I ran back and forth, filling our many water bottles while my husband watched the kids playing and held the dog leashes to keep the dogs from escaping down the Interstate. Our seven-year-old daughter has recently discovered that she can successfully cross the monkey bars at any given playground. Our five-year-old son has decided that if his sister can do something, so can he. Before I headed back into the rest area to fill up yet another set of water bottles, I watched our son attempt the first two monkey bars and then safely drop from that height to his feet. Thankful that he didn’t break a leg, I left to fill the water bottles. I returned to discover my shaken husband comforting my wailing son. After I left, our son decided on another attempt across the bars, slipped from the first bar, landed on his feet and then fell on his wrist. We found as cold of an ice back as we could, I dug around for some children’s ibuprofen, and then we headed back on the road with me in the backseat trying to comfort my son while the kids settled in to watch some Zootopia. Yesterday we discovered that that little playground mishap is our first childhood broken bone. I guess that I’m thankful that it is at least his wrist and not his legs, right?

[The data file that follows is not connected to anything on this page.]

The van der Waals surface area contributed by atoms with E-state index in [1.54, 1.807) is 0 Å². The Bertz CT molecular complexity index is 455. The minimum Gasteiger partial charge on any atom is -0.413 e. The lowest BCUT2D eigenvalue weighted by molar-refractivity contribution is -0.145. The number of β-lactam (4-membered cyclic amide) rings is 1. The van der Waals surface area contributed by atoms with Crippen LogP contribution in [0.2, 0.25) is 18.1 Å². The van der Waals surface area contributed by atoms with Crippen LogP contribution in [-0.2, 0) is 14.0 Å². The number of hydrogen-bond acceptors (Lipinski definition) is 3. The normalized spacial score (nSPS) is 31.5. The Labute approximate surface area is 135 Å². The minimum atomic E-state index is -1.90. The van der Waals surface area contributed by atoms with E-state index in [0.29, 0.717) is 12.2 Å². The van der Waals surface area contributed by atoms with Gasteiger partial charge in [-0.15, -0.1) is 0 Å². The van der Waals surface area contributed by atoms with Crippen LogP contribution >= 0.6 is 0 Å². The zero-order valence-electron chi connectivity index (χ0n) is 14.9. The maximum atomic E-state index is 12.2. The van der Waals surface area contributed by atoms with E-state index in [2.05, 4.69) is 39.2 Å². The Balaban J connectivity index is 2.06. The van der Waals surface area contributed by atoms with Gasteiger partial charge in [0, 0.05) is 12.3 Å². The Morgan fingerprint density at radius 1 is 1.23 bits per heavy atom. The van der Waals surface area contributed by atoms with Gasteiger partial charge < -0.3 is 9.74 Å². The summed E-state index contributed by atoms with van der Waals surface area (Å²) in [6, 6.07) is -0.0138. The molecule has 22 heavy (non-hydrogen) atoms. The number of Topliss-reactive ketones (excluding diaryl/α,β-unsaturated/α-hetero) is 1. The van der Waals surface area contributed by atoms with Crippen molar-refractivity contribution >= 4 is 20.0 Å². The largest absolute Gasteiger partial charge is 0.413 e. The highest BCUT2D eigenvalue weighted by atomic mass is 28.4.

When we finally arrived at Fern Clyffe State Park, we found it was beautiful and full of empty spots. Another playground, another place to walk the dogs, and a much roomier place for our whole family to settle in for the night.
Day three was more of the same, only this time driving through most of Illinois, the northwest corner of Indiana, and finally arriving in Michigan, where our camper is currently parked in my in-laws side yard. Six states, three days, and 1200 miles later we are parked for a week of time with family.
We learned that we can do at least three days of road tripping with the camper. My husband arrived exhausted (I refuse to drive with the camper attached because it is one of the few times I will readily admit that my husband really is the better driver and I don’t want to kill my whole family) and we were all ready to stretch our legs, but we can do it. Now we have to plan for the trip home and actually plan for places that we can visit along the way. So far, it has been a good test run, so I guess now we can actually start planning for our dream trips, right?
Sarah is a high school English teacher, yearbook adviser, wife to an amazingly supportive husband, and mom to two quickly growing kiddos. When she’s not working to balance life as a working mom, she uses this space to write about the wonderful complexities of life as a wife, mother, and teacher, as well as her family’s camping adventures whenever they can get out of town.